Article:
A rash of robocalls went out to area residents over the weekend in an attempt to scam MasterCard customers of 1st Source Bank.
“This is a situation where some talented individuals with some pretty big computer systems have, in a 12 hour period, contacted a significant number of customers, primarily it seems in the South Bend Mishawaka area, probably the 574 exchange,” said James Seitz, Executive Vice President with 1st Source Bank.
Seitz said that about 70 percent of the calls went out to cell phones. The calls went to customers and non- customers of 1st Source, although 1st Source was specifically targeted in the scam.
News Center 16 obtained a recorded copy of one call, in which a robotic voice states, “1st Source Bank is informing you that your MasterCard has been de-activated for security reasons. To re-activate your card, please press one now.”
“When you cut through everything they’re asking for people to give up their credit card or debit card numbers,” said Seitz.
Mike True is a Niles resident who received one of the calls. “Well, just received a phone call on my cell phone that the credit card, 1st Source credit card had been cancelled, and I don't have a first source credit card.”
Truth is, True is an employee of Teacher’s Credit Union.
“Both my son and my wife got the phone call,” said Bill Davis of Granger. “Both were on separate Verizon accounts, it was all within about an hour of each other.”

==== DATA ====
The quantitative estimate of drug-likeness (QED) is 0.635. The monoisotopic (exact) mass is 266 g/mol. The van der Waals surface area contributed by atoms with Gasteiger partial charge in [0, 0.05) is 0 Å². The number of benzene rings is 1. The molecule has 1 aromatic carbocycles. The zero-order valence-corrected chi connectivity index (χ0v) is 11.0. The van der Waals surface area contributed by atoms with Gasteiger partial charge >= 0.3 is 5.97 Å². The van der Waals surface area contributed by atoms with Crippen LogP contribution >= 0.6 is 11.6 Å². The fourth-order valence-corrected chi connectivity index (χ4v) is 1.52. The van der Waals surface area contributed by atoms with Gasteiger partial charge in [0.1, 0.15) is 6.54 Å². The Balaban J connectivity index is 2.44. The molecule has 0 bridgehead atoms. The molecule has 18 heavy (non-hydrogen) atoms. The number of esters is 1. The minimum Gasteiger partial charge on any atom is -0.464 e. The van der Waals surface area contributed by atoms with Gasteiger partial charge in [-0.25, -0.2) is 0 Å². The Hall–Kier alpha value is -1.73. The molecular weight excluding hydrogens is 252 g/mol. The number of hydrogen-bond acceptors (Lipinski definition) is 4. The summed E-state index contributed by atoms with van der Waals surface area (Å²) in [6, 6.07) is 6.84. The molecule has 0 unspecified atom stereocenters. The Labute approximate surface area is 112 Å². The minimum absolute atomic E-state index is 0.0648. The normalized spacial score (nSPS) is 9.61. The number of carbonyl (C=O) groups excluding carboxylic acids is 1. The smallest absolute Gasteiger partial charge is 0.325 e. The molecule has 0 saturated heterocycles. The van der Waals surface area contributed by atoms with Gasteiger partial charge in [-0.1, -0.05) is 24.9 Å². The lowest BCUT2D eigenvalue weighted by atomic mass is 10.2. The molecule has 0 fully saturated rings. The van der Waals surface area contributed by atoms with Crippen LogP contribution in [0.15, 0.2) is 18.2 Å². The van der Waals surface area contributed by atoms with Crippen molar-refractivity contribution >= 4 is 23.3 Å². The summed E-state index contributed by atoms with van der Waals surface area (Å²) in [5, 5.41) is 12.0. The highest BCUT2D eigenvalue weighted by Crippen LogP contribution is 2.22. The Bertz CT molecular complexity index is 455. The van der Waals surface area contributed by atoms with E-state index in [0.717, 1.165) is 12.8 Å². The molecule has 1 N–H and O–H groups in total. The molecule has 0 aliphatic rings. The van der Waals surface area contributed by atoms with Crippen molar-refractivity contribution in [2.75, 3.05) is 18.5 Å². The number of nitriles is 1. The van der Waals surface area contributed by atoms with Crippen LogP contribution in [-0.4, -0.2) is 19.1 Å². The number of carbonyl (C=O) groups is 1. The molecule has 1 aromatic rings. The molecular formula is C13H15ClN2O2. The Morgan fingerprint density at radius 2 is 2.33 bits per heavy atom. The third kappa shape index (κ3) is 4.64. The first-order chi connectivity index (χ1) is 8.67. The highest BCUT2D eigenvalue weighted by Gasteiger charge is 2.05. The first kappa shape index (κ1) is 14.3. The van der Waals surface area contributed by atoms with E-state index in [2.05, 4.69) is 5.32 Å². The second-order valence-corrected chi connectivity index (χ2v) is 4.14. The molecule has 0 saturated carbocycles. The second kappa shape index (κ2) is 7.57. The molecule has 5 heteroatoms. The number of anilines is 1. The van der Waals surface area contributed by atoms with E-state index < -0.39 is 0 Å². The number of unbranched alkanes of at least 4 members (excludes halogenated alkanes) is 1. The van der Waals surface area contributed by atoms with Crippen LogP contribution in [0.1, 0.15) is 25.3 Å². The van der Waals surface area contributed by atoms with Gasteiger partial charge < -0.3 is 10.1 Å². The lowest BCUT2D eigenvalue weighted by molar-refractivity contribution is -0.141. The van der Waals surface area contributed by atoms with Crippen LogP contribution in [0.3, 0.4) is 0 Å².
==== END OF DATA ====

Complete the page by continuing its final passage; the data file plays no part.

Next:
Whoever initiated the scam was either sloppy, or simply wasn’t trying to fool all of the people, all of the time.
Seitz confirmed that, indeed, “some” customers were fooled into giving their account numbers to the bad guys. “Certainly less than 100,” was the estimate early this afternoon. “If this did happen and you did give up your number, certainly call your financial institution right away and what we'll do is certainly close down that account number, and then immediately issue you another debit card.”
Seitz says that one thing that minimized the damage was the fact that 1st Source is a regional bank. When robo-calls started going out, suspicious customers started calling bank officials, calling media outlets, and using social media to sound the warning.